OnLive began with a radical promise: the capability to play high-end PC and console games on low-end devices. Many were skeptical of the cloud gaming company’s ambitions, but it fought back with a slew of partnerships and expansions into a variety of devices, including mobile phones and tablets. But serial entrepreneur Steve Perlman delivered a service that lived up to what its promise, allowing gamers to instantly play more than 200 3D titles.
Unfortunately, OnLive couldn’t sustain itself, leading to its recent financial upheavals, angry ex-employees, and the eventual resignation of its founder and chief executive, Perlman. Here’s our chronology of the life of OnLive.
August 27, 2012: Perlman departs from OnLive to “work on his myriad of other projects.” Charlie Jablonski becomes the company’s new chief operating officer and acting chief executive, while investor Gary Lauder becomes chairman. COO Etienne Handman moves to become its chief financial officer.
August 25, 2012: Steve Perlman donates $50,000 to a fund to help former OnLive employees pay for their health-care costs.
August 23, 2012: According to the San Jose Mercury News, OnLive owed an estimated $30 million to $40 million in debts to its creditors and was on the verge of shutting down. An affiliate of Lauder Partners bought OnLive’s assets as a way to save the company from bankruptcy. A spokesman later said the estimate was too high.
August 19, 2012: OnLive addresses the sudden change in company ownership, saying that its board of directors decided to restructure under the California law known as “Assignment for the Benefit of Creditors.” That allowed the company to sell its assets to a company run by its investor, Lauder Partners, but it wiped out the equity stakes of other investors, Perlman, and all employees.
August 17, 2012: Rumors start circulating on Twitter that OnLive is shutting down. After a few hours of confusion, it’s later revealed that OnLive would continue to operate its services uninterrupted, but all of its assets have been sold to a then-undisclosed company. Some employees at the Palo Alto, Calif., headquarters were seen leaving with boxes full of their belongings. Vizio begins shipping TV-based technology with OnLive built into it.
July 30, 2012: OnLive finally launches in Belgium.
July 11, 2012: OnLive partners with Marvell, an integrated silicon solutions company, to bring the service to Google TVs and Google TV-enabled devices.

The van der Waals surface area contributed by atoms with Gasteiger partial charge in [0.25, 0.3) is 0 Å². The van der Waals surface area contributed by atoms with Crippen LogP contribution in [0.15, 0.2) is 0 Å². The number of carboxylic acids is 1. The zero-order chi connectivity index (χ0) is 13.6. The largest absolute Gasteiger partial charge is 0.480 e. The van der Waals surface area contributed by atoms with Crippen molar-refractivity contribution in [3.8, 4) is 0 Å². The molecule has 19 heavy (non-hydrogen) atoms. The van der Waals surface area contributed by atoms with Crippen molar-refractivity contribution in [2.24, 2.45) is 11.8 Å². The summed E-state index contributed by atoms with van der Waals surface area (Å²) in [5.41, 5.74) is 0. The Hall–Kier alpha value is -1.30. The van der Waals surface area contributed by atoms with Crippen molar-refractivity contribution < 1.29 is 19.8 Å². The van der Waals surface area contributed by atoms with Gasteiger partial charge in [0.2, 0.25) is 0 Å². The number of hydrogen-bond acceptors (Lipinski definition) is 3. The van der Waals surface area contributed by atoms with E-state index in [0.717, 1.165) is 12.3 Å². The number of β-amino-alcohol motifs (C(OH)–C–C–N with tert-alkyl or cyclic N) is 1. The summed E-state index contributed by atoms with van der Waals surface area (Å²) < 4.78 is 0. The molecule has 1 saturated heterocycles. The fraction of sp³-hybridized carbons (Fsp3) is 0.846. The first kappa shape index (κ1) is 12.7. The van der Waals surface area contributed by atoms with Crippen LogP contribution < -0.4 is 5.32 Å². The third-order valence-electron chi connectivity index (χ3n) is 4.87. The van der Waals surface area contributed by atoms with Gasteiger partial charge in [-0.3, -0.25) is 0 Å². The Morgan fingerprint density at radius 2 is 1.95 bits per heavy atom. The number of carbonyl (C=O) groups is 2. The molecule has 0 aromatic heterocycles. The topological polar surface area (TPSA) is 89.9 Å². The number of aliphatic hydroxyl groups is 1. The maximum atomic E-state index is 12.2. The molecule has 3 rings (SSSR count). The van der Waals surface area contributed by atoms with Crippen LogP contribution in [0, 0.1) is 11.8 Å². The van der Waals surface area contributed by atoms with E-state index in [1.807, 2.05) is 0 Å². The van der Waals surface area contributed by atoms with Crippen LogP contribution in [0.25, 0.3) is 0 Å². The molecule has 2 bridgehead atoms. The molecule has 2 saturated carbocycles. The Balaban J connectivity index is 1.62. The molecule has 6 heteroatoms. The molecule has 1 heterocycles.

June 5, 2012: At E3, OnLive announces that its game streaming service is being demonstrated on next-generation LG smart TVs, and that its enabled in-browser cloud gaming. The new MultiView feature also makes its debut.
March 1, 2012: The OnLive desktop app becomes available on Android tablets.
February 22, 2012: The OnLive Desktop Plus iOS app launches with a super-fast web browser.
January 11, 2012: OnLive’s viewer app will be integrated with Google televisions; for now, it’s restricted to just a spectator mode.
November 21, 2011: OnLive publishing chief John Spinale leaves to become head of social games at Disney.
September 21, 2011: The U.K. version of its streaming service debuts during the Eurogamer Expo in London.
August 10, 2011: OnLive announces that the service will be launching in the United Kingdom on September 22. This is the first major international expansion for the company.
June 7, 2011: OnLive shows the service works on tablets and smartphones.
June 2, 2011: The company announces a string of new partnerships right before the Electronic Entertainment Expo, including a deal that makes it easier to share a user’s exploits with friends on Facebook.
May 26, 2011: OnLive nabs an exclusive PC demo of THQ’s Red Faction: Armageddon, marking the first time any major new video game will be available only to PC gamers through its cloud gaming service.
February 25, 2011: OnLive announces that anyone who preorders THQ’s Homefront from February 25 to March 14 will receive the OnLive Game System for free, which includes the MicroConsole and a wireless controller.